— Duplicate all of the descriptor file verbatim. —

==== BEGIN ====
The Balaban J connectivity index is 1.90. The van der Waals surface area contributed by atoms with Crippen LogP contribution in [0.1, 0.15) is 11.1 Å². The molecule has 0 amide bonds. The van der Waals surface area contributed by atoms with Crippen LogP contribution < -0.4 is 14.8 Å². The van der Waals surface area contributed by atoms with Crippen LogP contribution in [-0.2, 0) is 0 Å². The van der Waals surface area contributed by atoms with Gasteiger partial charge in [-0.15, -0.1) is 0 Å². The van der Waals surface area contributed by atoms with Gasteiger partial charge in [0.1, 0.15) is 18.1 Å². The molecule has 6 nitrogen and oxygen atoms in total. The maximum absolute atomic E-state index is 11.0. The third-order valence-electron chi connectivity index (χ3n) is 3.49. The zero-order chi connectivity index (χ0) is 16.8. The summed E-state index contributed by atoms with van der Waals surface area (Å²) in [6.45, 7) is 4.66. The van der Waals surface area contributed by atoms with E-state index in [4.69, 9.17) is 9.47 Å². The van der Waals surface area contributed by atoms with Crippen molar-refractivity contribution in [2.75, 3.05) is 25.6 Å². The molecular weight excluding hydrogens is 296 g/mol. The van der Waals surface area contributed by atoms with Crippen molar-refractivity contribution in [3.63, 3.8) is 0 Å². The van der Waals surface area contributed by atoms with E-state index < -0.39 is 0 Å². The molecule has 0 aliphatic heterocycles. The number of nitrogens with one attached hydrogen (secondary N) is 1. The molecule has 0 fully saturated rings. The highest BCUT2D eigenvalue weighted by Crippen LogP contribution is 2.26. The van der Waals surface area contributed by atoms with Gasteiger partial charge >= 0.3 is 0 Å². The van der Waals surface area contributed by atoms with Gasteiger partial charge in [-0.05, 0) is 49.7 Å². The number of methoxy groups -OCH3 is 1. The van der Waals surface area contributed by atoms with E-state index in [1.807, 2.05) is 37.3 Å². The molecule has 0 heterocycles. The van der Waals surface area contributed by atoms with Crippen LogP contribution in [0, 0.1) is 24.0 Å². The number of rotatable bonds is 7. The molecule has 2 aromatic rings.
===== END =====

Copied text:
The Balaban J connectivity index is 1.90. The van der Waals surface area contributed by atoms with Crippen LogP contribution in [0.1, 0.15) is 11.1 Å². The molecule has 0 amide bonds. The van der Waals surface area contributed by atoms with Crippen LogP contribution < -0.4 is 14.8 Å². The van der Waals surface area contributed by atoms with Crippen LogP contribution in [-0.2, 0) is 0 Å². The van der Waals surface area contributed by atoms with Gasteiger partial charge in [-0.15, -0.1) is 0 Å². The van der Waals surface area contributed by atoms with Gasteiger partial charge in [0.1, 0.15) is 18.1 Å². The molecule has 6 nitrogen and oxygen atoms in total. The maximum absolute atomic E-state index is 11.0. The third-order valence-electron chi connectivity index (χ3n) is 3.49. The zero-order chi connectivity index (χ0) is 16.8. The summed E-state index contributed by atoms with van der Waals surface area (Å²) in [6.45, 7) is 4.66. The van der Waals surface area contributed by atoms with E-state index in [4.69, 9.17) is 9.47 Å². The van der Waals surface area contributed by atoms with Crippen molar-refractivity contribution in [2.75, 3.05) is 25.6 Å². The molecular weight excluding hydrogens is 296 g/mol. The van der Waals surface area contributed by atoms with Crippen molar-refractivity contribution in [3.63, 3.8) is 0 Å². The van der Waals surface area contributed by atoms with E-state index < -0.39 is 0 Å². The molecule has 0 aliphatic heterocycles. The number of nitrogens with one attached hydrogen (secondary N) is 1. The molecule has 0 fully saturated rings. The highest BCUT2D eigenvalue weighted by Crippen LogP contribution is 2.26. The van der Waals surface area contributed by atoms with Gasteiger partial charge >= 0.3 is 0 Å². The van der Waals surface area contributed by atoms with Gasteiger partial charge in [-0.05, 0) is 49.7 Å². The number of methoxy groups -OCH3 is 1. The van der Waals surface area contributed by atoms with E-state index in [1.807, 2.05) is 37.3 Å². The molecule has 0 heterocycles. The van der Waals surface area contributed by atoms with Crippen LogP contribution in [0, 0.1) is 24.0 Å². The number of rotatable bonds is 7. The molecule has 2 aromatic rings.